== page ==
Some scientists look to geoengineering to stave off climate change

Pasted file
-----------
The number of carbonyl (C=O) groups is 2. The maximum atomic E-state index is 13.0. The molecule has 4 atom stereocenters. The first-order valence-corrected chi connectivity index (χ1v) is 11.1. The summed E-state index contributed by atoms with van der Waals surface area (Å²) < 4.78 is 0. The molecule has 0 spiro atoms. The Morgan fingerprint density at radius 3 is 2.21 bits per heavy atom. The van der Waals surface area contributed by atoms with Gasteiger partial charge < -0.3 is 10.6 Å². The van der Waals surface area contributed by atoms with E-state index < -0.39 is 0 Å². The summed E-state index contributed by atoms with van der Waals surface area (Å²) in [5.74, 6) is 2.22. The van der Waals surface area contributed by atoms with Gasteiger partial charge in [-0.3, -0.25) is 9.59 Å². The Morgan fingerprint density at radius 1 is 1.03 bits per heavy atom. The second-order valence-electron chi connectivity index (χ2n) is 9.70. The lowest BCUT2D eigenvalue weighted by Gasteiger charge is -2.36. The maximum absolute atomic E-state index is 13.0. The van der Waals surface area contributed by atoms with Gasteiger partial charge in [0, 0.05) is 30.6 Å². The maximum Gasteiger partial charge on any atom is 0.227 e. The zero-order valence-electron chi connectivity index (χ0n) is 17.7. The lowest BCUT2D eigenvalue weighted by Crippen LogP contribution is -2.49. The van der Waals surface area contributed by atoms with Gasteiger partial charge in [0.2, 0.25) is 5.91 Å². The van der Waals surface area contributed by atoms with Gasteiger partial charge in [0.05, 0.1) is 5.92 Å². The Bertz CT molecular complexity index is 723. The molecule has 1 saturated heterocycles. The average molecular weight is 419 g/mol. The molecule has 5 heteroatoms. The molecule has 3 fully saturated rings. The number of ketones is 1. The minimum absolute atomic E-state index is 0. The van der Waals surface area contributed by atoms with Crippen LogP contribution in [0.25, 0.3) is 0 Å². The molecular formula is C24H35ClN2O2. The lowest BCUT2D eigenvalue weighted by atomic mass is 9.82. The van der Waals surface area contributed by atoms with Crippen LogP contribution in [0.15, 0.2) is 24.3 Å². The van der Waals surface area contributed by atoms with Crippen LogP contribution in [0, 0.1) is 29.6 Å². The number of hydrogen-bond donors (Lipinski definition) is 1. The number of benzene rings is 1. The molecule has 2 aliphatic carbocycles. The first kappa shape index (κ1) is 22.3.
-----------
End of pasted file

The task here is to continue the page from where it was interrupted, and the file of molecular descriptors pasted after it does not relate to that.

What will it take to stop global warming? Reducing developed-world consumption and funding clean technologies in the developing world? Boooring. Human-engineered ultra-reflecting clouds, altered carbon-soaking oceans, trillions of little sunshades floating in space? Now we’re talking! “We should treat these ideas like any other research and get into the mind-set of taking them seriously,” says the president of the National Academy of Sciences. Geoengineering — large-scale rearranging of the earth’s environment so that we can continue to live here comfortably — has produced such suggestions as reflecting the sun’s rays with white plastic islands in the oceans or injecting the stratosphere with sulfur dioxide, increasing reflectivity (and acid rain). If international efforts to curb emissions (such as they are) fail, geoengineering “is the only option available to rapidly reduce temperature rises,” wrote Nobel laureate researcher Paul Crutzen. He added, “So far, there is little reason to be optimistic.” Yippee.